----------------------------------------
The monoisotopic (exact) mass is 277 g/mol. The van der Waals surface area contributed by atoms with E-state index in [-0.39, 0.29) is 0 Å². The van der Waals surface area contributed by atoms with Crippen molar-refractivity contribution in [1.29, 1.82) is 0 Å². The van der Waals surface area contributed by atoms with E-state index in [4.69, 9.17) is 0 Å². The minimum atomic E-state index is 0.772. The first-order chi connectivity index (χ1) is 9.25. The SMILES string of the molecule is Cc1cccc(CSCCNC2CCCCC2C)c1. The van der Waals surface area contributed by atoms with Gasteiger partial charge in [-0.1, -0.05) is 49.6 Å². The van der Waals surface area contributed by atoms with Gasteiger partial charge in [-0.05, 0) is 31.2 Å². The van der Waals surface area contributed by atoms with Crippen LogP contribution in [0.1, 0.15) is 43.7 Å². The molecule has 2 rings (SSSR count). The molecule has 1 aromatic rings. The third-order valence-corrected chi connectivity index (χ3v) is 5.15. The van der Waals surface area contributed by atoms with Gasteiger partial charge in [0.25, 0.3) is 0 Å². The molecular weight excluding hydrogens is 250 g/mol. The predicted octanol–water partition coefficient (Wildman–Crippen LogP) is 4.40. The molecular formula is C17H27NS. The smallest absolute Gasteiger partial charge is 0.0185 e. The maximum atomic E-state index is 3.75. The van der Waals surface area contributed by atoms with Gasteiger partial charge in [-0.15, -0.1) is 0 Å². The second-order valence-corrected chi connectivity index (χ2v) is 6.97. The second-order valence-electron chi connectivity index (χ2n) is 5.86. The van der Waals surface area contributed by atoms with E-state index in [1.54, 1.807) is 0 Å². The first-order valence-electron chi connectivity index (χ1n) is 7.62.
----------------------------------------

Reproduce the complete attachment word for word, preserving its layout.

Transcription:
The monoisotopic (exact) mass is 277 g/mol. The van der Waals surface area contributed by atoms with E-state index in [-0.39, 0.29) is 0 Å². The van der Waals surface area contributed by atoms with Crippen molar-refractivity contribution in [1.29, 1.82) is 0 Å². The van der Waals surface area contributed by atoms with E-state index in [4.69, 9.17) is 0 Å². The minimum atomic E-state index is 0.772. The first-order chi connectivity index (χ1) is 9.25. The SMILES string of the molecule is Cc1cccc(CSCCNC2CCCCC2C)c1. The van der Waals surface area contributed by atoms with Gasteiger partial charge in [-0.1, -0.05) is 49.6 Å². The van der Waals surface area contributed by atoms with Gasteiger partial charge in [-0.05, 0) is 31.2 Å². The van der Waals surface area contributed by atoms with Crippen LogP contribution in [0.1, 0.15) is 43.7 Å². The molecule has 2 rings (SSSR count). The molecule has 1 aromatic rings. The third-order valence-corrected chi connectivity index (χ3v) is 5.15. The van der Waals surface area contributed by atoms with Gasteiger partial charge in [0.25, 0.3) is 0 Å². The molecular weight excluding hydrogens is 250 g/mol. The predicted octanol–water partition coefficient (Wildman–Crippen LogP) is 4.40. The molecular formula is C17H27NS. The smallest absolute Gasteiger partial charge is 0.0185 e. The maximum atomic E-state index is 3.75. The van der Waals surface area contributed by atoms with Gasteiger partial charge in [-0.15, -0.1) is 0 Å². The second-order valence-corrected chi connectivity index (χ2v) is 6.97. The second-order valence-electron chi connectivity index (χ2n) is 5.86. The van der Waals surface area contributed by atoms with E-state index in [1.54, 1.807) is 0 Å². The first-order valence-electron chi connectivity index (χ1n) is 7.62.